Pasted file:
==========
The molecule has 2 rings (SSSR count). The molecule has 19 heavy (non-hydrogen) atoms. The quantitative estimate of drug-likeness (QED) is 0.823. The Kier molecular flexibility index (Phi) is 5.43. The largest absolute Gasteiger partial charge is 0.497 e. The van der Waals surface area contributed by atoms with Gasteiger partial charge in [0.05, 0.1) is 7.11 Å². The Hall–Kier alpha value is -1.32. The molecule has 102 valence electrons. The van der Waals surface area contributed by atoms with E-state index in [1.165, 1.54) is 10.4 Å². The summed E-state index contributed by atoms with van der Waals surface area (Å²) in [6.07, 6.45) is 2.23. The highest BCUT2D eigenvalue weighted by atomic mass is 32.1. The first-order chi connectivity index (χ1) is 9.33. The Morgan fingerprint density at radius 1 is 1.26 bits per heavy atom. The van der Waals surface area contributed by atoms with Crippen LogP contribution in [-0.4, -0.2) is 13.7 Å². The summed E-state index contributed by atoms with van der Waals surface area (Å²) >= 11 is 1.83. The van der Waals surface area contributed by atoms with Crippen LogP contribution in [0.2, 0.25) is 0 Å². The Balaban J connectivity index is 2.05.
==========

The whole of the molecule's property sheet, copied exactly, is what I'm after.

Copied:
The molecule has 2 rings (SSSR count). The molecule has 19 heavy (non-hydrogen) atoms. The quantitative estimate of drug-likeness (QED) is 0.823. The Kier molecular flexibility index (Phi) is 5.43. The largest absolute Gasteiger partial charge is 0.497 e. The van der Waals surface area contributed by atoms with Gasteiger partial charge in [0.05, 0.1) is 7.11 Å². The Hall–Kier alpha value is -1.32. The molecule has 102 valence electrons. The van der Waals surface area contributed by atoms with E-state index in [1.165, 1.54) is 10.4 Å². The summed E-state index contributed by atoms with van der Waals surface area (Å²) in [6.07, 6.45) is 2.23. The highest BCUT2D eigenvalue weighted by atomic mass is 32.1. The first-order chi connectivity index (χ1) is 9.33. The Morgan fingerprint density at radius 1 is 1.26 bits per heavy atom. The van der Waals surface area contributed by atoms with Crippen LogP contribution in [-0.4, -0.2) is 13.7 Å². The summed E-state index contributed by atoms with van der Waals surface area (Å²) >= 11 is 1.83. The van der Waals surface area contributed by atoms with Crippen LogP contribution in [0.2, 0.25) is 0 Å². The Balaban J connectivity index is 2.05.